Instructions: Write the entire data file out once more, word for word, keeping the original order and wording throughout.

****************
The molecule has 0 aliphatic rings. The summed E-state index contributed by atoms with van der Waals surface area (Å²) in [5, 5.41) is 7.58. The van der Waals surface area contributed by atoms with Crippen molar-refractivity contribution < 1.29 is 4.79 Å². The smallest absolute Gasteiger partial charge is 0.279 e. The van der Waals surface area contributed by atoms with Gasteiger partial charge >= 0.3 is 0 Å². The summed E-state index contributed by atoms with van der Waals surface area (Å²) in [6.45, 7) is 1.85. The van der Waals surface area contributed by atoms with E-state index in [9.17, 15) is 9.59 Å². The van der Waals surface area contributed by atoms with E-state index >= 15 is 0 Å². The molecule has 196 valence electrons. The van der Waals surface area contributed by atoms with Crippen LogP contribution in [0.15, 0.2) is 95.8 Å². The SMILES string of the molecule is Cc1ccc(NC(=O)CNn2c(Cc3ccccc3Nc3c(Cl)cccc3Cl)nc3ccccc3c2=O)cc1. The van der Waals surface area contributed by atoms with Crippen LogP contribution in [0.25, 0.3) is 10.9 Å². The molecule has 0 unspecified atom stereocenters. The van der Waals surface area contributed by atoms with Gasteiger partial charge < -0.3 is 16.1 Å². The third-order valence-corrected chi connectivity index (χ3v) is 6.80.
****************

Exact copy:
The molecule has 0 aliphatic rings. The summed E-state index contributed by atoms with van der Waals surface area (Å²) in [5, 5.41) is 7.58. The van der Waals surface area contributed by atoms with Crippen molar-refractivity contribution < 1.29 is 4.79 Å². The smallest absolute Gasteiger partial charge is 0.279 e. The van der Waals surface area contributed by atoms with Gasteiger partial charge >= 0.3 is 0 Å². The summed E-state index contributed by atoms with van der Waals surface area (Å²) in [6.45, 7) is 1.85. The van der Waals surface area contributed by atoms with E-state index in [9.17, 15) is 9.59 Å². The van der Waals surface area contributed by atoms with E-state index >= 15 is 0 Å². The molecule has 196 valence electrons. The van der Waals surface area contributed by atoms with Crippen LogP contribution in [0.15, 0.2) is 95.8 Å². The SMILES string of the molecule is Cc1ccc(NC(=O)CNn2c(Cc3ccccc3Nc3c(Cl)cccc3Cl)nc3ccccc3c2=O)cc1. The van der Waals surface area contributed by atoms with Crippen LogP contribution in [0.25, 0.3) is 10.9 Å². The molecule has 0 unspecified atom stereocenters. The van der Waals surface area contributed by atoms with Gasteiger partial charge < -0.3 is 16.1 Å². The third-order valence-corrected chi connectivity index (χ3v) is 6.80.